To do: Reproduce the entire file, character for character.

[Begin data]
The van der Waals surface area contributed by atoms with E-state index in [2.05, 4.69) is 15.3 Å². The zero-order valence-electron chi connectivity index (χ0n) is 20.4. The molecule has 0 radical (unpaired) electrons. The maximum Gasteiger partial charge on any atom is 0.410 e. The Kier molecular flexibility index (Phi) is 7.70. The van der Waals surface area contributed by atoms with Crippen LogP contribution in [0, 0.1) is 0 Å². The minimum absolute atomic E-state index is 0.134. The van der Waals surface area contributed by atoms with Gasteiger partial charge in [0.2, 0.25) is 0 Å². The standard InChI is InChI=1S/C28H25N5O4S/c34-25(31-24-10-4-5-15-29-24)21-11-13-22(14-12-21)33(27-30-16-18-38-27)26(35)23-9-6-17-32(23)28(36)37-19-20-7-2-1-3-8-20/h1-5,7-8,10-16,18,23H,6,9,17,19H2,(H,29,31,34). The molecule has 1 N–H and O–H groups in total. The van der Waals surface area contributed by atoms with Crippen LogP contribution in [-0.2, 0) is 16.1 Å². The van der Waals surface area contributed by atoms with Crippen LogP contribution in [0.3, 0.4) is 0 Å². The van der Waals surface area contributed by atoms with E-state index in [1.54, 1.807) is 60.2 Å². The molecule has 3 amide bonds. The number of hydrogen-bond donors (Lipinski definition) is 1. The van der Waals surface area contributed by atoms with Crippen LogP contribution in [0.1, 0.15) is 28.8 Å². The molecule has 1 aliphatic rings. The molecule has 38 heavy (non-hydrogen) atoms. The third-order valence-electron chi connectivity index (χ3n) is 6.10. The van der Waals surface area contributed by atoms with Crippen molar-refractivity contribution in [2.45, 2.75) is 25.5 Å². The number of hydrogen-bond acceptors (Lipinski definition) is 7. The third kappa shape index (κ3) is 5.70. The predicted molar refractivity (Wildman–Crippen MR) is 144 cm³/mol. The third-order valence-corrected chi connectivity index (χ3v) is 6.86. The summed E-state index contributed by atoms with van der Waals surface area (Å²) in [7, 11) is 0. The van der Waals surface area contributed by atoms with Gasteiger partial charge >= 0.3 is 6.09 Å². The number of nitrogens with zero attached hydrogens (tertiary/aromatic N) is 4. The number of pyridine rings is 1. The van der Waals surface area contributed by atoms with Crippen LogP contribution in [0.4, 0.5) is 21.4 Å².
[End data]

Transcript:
The van der Waals surface area contributed by atoms with E-state index in [2.05, 4.69) is 15.3 Å². The zero-order valence-electron chi connectivity index (χ0n) is 20.4. The molecule has 0 radical (unpaired) electrons. The maximum Gasteiger partial charge on any atom is 0.410 e. The Kier molecular flexibility index (Phi) is 7.70. The van der Waals surface area contributed by atoms with Crippen LogP contribution in [0, 0.1) is 0 Å². The minimum absolute atomic E-state index is 0.134. The van der Waals surface area contributed by atoms with Gasteiger partial charge in [0.2, 0.25) is 0 Å². The standard InChI is InChI=1S/C28H25N5O4S/c34-25(31-24-10-4-5-15-29-24)21-11-13-22(14-12-21)33(27-30-16-18-38-27)26(35)23-9-6-17-32(23)28(36)37-19-20-7-2-1-3-8-20/h1-5,7-8,10-16,18,23H,6,9,17,19H2,(H,29,31,34). The molecule has 1 N–H and O–H groups in total. The van der Waals surface area contributed by atoms with Crippen LogP contribution in [-0.2, 0) is 16.1 Å². The van der Waals surface area contributed by atoms with Crippen LogP contribution in [0.3, 0.4) is 0 Å². The van der Waals surface area contributed by atoms with E-state index in [1.54, 1.807) is 60.2 Å². The molecule has 3 amide bonds. The number of hydrogen-bond donors (Lipinski definition) is 1. The van der Waals surface area contributed by atoms with Crippen LogP contribution in [0.1, 0.15) is 28.8 Å². The molecule has 1 aliphatic rings. The molecule has 38 heavy (non-hydrogen) atoms. The third-order valence-electron chi connectivity index (χ3n) is 6.10. The van der Waals surface area contributed by atoms with Crippen molar-refractivity contribution in [2.45, 2.75) is 25.5 Å². The number of hydrogen-bond acceptors (Lipinski definition) is 7. The third kappa shape index (κ3) is 5.70. The predicted molar refractivity (Wildman–Crippen MR) is 144 cm³/mol. The third-order valence-corrected chi connectivity index (χ3v) is 6.86. The summed E-state index contributed by atoms with van der Waals surface area (Å²) in [7, 11) is 0. The van der Waals surface area contributed by atoms with Gasteiger partial charge >= 0.3 is 6.09 Å². The number of nitrogens with zero attached hydrogens (tertiary/aromatic N) is 4. The number of pyridine rings is 1. The van der Waals surface area contributed by atoms with Crippen LogP contribution in [0.4, 0.5) is 21.4 Å².